Over the past several years, I often have spoken about second-order thinking. Farnam Street Media addressed first- and second-order thinking in a recent blog post (www.fs.blog/second-order-thinking); the first paragraph is quoted from The Most Important Thing by Howard Marks:
“‘First-level thinking is simplistic and superficial, and just about everyone can do it (a bad sign for anything involving an attempt at superiority). All the first-level thinker needs is an opinion about the future, as in, ‘The outlook for the company is favorable, meaning the stock will go up.’ Second-level thinking is deep, complex and convoluted.’
“Second-order thinking is more deliberate. It is thinking in terms of interactions and time, understanding that despite our intentions, our interventions often cause harm. Second-order thinkers ask themselves the question, ‘And then what?’ This means thinking about the consequences of repeatedly eating a chocolate bar when you are hungry and using that to inform your decision. If you do this, you’re more likely to eat something healthy.”
As we evaluate plumbing systems today, we can discover many second-order issues. One of the largest and most misunderstood second-order issues is hot water recirculation systems.
These systems suffer from several issues as a result of first-order thinking. To clarify, hot water recirculation systems entail both a hot water supply and a hot water return. Complex hot water return systems have two or more parallel branches; the pattern was to provide a solution for a problem. Problem, solution. Problem, solution. Problem, solution.
However, each solution had consequences that were not originally considered. And where issues really begin to manifest themselves is in these complex hot water return systems due to a misapplication of plumbing science. This includes unbalanced or imbalanced hot water systems, gross oversizing of hot water return systems, or shutting off the recirculation pump, among others. And the consequences manifest themselves in the form of reduced water safety and sustainability.
This article will review the root causes of these issues, what the industry is doing to help fix them, and what the future might hold.
Over the past several decades, our industry has witnessed several hot water return systems problems. The biggest issues among hot water return systems are:
• Lack of hot water balancing. Many hot water return systems are not balanced correctly (or at all) post-construction. As a result, numerous parallel branches in complex hot water return systems have little to no flow. Those branches with stagnant-velocity conditions (or even full stagnancy) amplify the proliferation of Legionella pneumophila and lead to increased water use and energy waste as plumbing fixtures have to remain open longer in order to get hot water delivered.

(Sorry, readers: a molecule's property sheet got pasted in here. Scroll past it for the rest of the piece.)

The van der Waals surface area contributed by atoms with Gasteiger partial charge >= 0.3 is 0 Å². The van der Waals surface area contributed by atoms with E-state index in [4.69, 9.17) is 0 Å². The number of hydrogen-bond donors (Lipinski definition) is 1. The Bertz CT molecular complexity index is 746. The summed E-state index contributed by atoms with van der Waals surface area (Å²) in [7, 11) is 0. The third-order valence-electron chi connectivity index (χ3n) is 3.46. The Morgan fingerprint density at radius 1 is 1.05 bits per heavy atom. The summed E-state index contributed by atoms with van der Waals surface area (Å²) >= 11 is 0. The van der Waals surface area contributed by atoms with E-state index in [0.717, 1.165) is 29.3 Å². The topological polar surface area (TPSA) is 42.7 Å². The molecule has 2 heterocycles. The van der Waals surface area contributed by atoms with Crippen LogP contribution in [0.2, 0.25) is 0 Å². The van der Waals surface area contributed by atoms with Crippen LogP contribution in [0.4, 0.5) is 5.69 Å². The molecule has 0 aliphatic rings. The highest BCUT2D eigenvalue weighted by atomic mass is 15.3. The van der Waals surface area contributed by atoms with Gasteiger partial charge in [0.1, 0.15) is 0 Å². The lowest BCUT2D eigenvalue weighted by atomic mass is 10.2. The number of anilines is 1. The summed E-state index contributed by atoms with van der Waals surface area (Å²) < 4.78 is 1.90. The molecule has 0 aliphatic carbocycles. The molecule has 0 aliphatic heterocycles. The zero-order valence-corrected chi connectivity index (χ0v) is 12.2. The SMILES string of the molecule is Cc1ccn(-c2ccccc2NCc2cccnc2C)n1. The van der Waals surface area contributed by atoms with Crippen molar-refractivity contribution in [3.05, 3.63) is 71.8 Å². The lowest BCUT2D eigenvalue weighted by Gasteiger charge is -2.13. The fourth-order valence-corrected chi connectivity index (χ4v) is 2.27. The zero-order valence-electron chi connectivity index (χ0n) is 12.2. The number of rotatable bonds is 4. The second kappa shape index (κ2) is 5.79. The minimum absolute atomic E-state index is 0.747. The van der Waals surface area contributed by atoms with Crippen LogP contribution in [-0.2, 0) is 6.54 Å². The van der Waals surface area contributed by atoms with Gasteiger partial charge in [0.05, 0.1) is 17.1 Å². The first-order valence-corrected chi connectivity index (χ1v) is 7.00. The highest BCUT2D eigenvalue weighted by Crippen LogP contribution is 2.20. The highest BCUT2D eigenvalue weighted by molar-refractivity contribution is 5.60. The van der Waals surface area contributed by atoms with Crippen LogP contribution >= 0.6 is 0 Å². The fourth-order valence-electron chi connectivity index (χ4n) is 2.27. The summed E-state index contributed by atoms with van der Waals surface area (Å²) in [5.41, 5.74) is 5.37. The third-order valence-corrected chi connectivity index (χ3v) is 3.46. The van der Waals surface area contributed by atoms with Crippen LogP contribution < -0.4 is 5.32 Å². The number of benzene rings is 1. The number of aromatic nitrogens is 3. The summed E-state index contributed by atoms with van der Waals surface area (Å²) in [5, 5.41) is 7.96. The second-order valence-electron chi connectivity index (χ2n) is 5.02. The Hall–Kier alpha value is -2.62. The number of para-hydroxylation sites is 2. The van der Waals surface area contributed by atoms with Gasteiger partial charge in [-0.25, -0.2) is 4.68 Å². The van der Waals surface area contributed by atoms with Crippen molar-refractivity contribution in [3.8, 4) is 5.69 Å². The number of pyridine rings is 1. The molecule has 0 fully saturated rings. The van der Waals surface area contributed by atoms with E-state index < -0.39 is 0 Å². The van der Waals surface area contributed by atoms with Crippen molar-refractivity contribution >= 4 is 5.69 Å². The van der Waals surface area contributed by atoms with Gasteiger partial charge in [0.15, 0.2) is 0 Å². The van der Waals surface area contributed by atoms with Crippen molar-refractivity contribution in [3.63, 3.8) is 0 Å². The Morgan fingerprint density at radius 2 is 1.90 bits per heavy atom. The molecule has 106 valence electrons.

• Oversized hot water systems. Hot water return system design often uses unnecessarily large safety factors, making systems grossly oversized. These engineering practices led to higher energy costs than required to maintain temperature. These higher energy costs became a target for energy engineers who, in turn, looked to limit the operation of the recirculation pump to minimize energy usage.
However, this decision increased the likelihood of stagnant-velocity conditions in the most hydraulically remote portions of the hot water return system. By oversizing the hot water return system, the basic purpose of the hot water return system, which is to maintain a set temperature, is diluted.
On the other hand, other plumbing professional designers select hot water recirculation pumps that can’t meet the system’s flow and pressure requirements. These systems become health and safety concerns, as design flow rates are never met and temperatures stagnate.
• Hot water system technology limitations. Until the last decade, hot water system equipment had several limitations. An example is hot water master mixing valves were not designed for recirculated systems, meaning temperature “creep” occurred, as noted in Working Pressure magazine (https://bit.ly/3SsdkfO). This, along with energy conservation measures, means shutting off the hot water return pipe was mandated in energy codes.